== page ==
Oath Rite Evaluation/Oath Text

I had quite a bit of trouble deciding when and where to perform my Oath Rite. I decided a long time ago that I wanted to perform my rite in private: I started this path as a Solitary, and I knew I wanted to finish it that way, as well. I wanted the Oath to be between the Kindred and me, and I wanted to keep it free from some of the drama my grove has experienced lately. Even knowing that I would perform it alone, I had trouble deciding where to perform it. I had an outdoor space chosen, but the drought-induced burn ban in our county made the thought of an outdoor ritual less appealing, especially in combination with the 90-degree temperatures we’ve been having. In the end, I decided to perform the rite at my personal altar. No matter where I go, that altar will come with me, and it seemed fitting to perform the rite at the altar that has been my spiritual home in two different states and over the course of nearly two years. I performed the rite on an evening of the waxing moon when I knew my husband planned to be out until late, so I wouldn’t have to deal with distractions.

I performed the oath as the magical working in the ritual, and spoke it from memory (as best I could) after receiving the Waters of Life:

With the blessing of the Kindred upon me, I ask the gods, the dead, and all the spirits to bear witness to my oath. Mighty Kindred, I make this oath in your honor: hear me now!

I declare myself a Pagan. I swear to keep the Old Ways, to walk the Druidic path, to keep the virtues given by tradition. By my gods, I swear I will strive to live well, to live in harmony with nature and the spirits, and to do my best to protect the Earth Mother. I swear to seek the truth of the elder ways, to learn the lore and meaning of our ancestors’ wisdom. I swear to seek vision, inspiration, and wisdom under the guidance of the deities.

To honor the spirits, my ancestors, and the deities, I swear I will keep the wheel of the year, observing the feasts and ways of the ancient path.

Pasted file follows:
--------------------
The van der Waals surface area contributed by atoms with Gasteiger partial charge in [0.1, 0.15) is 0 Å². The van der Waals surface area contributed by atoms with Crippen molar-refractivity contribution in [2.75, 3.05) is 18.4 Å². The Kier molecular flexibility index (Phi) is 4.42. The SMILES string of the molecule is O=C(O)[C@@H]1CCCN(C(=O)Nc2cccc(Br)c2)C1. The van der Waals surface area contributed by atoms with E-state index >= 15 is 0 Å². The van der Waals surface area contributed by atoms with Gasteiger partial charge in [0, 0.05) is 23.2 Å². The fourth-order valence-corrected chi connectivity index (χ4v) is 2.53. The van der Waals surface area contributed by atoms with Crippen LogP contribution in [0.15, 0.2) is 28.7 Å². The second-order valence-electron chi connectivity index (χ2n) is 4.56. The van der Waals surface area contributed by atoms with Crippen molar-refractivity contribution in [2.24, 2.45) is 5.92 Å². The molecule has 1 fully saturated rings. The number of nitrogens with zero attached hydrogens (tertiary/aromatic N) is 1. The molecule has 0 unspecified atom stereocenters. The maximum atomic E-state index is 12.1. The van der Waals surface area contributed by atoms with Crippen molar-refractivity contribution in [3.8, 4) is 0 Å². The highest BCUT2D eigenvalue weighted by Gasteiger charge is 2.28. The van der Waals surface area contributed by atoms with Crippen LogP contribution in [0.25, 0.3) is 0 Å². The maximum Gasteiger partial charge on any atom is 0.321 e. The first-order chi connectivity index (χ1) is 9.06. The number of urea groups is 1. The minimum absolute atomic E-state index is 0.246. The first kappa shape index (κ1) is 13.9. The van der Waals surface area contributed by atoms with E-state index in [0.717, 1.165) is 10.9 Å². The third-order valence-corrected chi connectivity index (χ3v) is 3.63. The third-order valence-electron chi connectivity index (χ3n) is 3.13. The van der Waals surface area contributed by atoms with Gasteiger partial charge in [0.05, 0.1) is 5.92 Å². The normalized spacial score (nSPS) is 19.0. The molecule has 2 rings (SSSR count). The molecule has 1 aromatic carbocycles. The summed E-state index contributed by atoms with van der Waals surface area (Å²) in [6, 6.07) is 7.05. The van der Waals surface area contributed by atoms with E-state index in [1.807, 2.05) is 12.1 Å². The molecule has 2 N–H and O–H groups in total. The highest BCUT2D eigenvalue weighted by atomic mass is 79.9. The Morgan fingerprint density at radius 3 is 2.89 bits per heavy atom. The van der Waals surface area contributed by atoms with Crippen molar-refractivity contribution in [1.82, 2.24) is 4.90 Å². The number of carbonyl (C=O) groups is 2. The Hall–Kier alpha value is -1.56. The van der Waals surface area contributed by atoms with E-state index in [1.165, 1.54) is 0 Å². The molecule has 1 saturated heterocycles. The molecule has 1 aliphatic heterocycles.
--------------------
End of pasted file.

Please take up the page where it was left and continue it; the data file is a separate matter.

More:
As a token and reminder of my oath, I dedicate this necklace as a symbol of my spirituality. Let the three spirals represent the three realms and the three Kindred, and let the triskele ever remind of the connections between all things. As I wear it each day, let it be known that Kristin McFarland is a Druid, a keeper of the Old Ways, and a child of the earth.

Before all the powers, and especially before my gods, I make my oath. Should I be forsworn, may the heavens fall upon me, may the earth burst open and swallow me, and may the sea rise up and drown me.

Mighty, noble, and shining ones, accept my oath!

I’ll be completely honest: the rite and the oath could not have gone better. They were absolutely wonderful. I had a lot of trepidation the morning of the rite: I had a turbulent week and was in a very bad place with my grove and my future plans for my spiritual discipline. I decided to proceed with the rite at the advice of my husband, who suggested that the oath might reaffirm what is truly important in my spiritual practice—my dedication to this path and my relationship with the Kindred. Naturally, he was right, and I’m so glad I could make my oath with an open heart, even in a time of trouble.

I’m going to try to evaluate the rite thematically rather providing a blow-by-blow.